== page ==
The next breakthrough in computing that will make our computer networks more reliable, faster and more secure against cyber attacks is being developed at Rochester Institute of Technology.
A team of computing security faculty and graduate students is creating Meshed Tree Protocol, the next standard for loop avoidance in network switching operations—one with near-zero failover time and an emphasis on cybersecurity. To develop and write the new standard, the RIT team convinced members of IEEE to explore the idea further and form a working group. In the future, the team hopes to see its protocol used in industry as a superior alternative to current standards.
The new standard, called Meshed Tree Protocol, is designed to solve a problem of miscommunication commonly seen in a network of computers. All large computer networks must use some version of loop-avoidance in order to fix this miscommunication and function properly.
“Since the first loop avoidance protocol was invented in 1985, people have been trying to improve upon the process,” said Nirmala Shenoy, a professor of information sciences and technologies and chair of the working group. “The significant reduction in convergence time, combined with its simplicity and security, indicates that Meshed Tree Protocol would be a superior candidate to resolve looping issues in switched networks.”
The problem of looping normally arises in computer networks of more than five devices. Companies use network switches at layer 2 to link together computers and help receive, process and forward data to the right devices. In large networks, the arrangement of these links—also known as the topology—can change quite often. It is beneficial to have multiple links between switches, in case one of the links fails due to machine or human error.
However, when a message is fired off to a receiver that isn’t functioning or doesn’t exist, these redundant links can cause loops. The messages circulate forever, exponentially procreating, and can cause broadcast storms that slow down the network and negatively impact communications.
To prevent these loops, scientists created Spanning Tree Protocol and later Rapid Spanning Tree Protocol, a method of logically blocking certain bridge ports. However, the port blocking causes a failover, or a temporary network outage of 30 seconds or 100 milliseconds, respectively.
“One hundred milliseconds of network outage might not impact the typical home user, but it will make a difference at a research cluster or on the heart rate monitors at a hospital,” said Bill Stackpole, RIT professor of computing security.
The spanning tree topologies also lack redundancy and the ability to balance traffic in the network. Newer protocols, including Shortest Path Bridging (SPB) and TRILL, work to alleviate these problems, but are complex and costly.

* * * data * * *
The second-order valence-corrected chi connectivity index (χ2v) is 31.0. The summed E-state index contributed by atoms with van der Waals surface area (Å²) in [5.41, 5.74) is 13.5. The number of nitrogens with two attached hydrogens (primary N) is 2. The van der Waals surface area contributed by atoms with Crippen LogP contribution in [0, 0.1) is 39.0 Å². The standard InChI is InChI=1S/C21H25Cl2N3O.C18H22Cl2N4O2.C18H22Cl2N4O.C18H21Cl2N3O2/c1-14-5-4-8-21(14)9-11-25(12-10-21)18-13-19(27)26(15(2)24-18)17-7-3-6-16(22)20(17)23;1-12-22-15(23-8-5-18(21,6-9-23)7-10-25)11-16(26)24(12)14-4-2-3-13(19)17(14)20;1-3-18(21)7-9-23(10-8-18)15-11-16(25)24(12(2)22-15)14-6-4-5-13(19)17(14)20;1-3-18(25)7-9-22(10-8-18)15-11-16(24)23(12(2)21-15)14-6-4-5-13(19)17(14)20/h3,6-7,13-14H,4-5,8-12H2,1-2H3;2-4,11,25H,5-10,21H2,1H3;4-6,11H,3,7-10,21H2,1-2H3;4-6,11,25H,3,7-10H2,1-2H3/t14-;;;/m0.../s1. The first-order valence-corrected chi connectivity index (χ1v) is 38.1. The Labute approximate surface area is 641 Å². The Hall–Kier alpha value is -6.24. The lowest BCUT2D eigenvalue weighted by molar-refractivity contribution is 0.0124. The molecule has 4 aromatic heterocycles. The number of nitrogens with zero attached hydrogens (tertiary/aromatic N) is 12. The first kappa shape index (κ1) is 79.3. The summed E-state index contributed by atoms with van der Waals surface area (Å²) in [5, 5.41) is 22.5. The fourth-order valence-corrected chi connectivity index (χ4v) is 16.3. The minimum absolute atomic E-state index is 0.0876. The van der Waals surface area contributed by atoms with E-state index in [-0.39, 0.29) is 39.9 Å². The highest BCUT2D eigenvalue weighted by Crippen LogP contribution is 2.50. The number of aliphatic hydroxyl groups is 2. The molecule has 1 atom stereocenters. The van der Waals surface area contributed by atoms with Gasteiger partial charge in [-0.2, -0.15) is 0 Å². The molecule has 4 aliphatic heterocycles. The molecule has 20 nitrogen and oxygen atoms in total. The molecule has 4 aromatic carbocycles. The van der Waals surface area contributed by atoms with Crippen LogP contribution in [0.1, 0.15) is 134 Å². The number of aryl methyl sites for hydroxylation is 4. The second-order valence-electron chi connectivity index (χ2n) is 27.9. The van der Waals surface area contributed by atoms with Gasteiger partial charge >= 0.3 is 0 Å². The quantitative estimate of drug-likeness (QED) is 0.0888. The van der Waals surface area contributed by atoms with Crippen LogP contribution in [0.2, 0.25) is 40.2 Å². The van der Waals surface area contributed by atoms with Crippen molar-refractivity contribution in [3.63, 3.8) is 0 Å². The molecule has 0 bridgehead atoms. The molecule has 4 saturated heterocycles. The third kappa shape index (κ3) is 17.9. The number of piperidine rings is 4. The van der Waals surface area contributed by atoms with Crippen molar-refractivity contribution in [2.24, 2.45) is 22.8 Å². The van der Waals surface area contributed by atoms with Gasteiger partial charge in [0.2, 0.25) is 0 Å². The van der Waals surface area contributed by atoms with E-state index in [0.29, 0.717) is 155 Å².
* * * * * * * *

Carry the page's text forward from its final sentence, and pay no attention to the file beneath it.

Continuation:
“Rather than having a failover that generates a pile of traffic that has to be unblocked, our solution actually precomputes every possible path,” said Stackpole, “It’s like missing a turn while you are driving and having your GPS automatically know a new route, without ever having to recalculate.”
Meshed trees are novel in that they do not use the traditional single tree from one root concept. A meshed tree is a collection of all possible paths and because the pathways are already installed, failover time is immediate. The Meshed Tree Algorithm, created by the RIT team, also uses knowledge of the incoming ports and the structure of the meshed trees to detect attempts to modify or interfere with the topology.
From a security perspective, Meshed Tree Protocol will provide a mechanism to authenticate valid members of the meshed tree switch group—something that no existing protocol has offered to date. The protocol will feature four levels of security with different levels of authentication and encryption.
“Loop avoidance protocols were never built with security in mind,” said Daryl Johnson, professor of computing security. “People were always more concerned with actually making it work.”
If someone could gain physical access to a port on your switch, he or she could theoretically generate a denial of service packet that can take down your infrastructure, Johnson said. The Meshed Tree Protocol is built with security in mind and has practices in place to prevent these kinds of breaches.
While most devices currently use Rapid Spanning Tree Protocol, the RIT Department of Computing Security and Department of Information Sciences and Technologies group hopes that the speed, simplicity and security of Meshed Tree Protocol will incite a change in the industry. Bruce Hartpence, RIT associate professor of information sciences and technologies, is also a member of the working group.
To learn more about Meshed Tree Protocol and the IEEE working group, go to https://standards.ieee.org/develop/wg/1910_WG.html.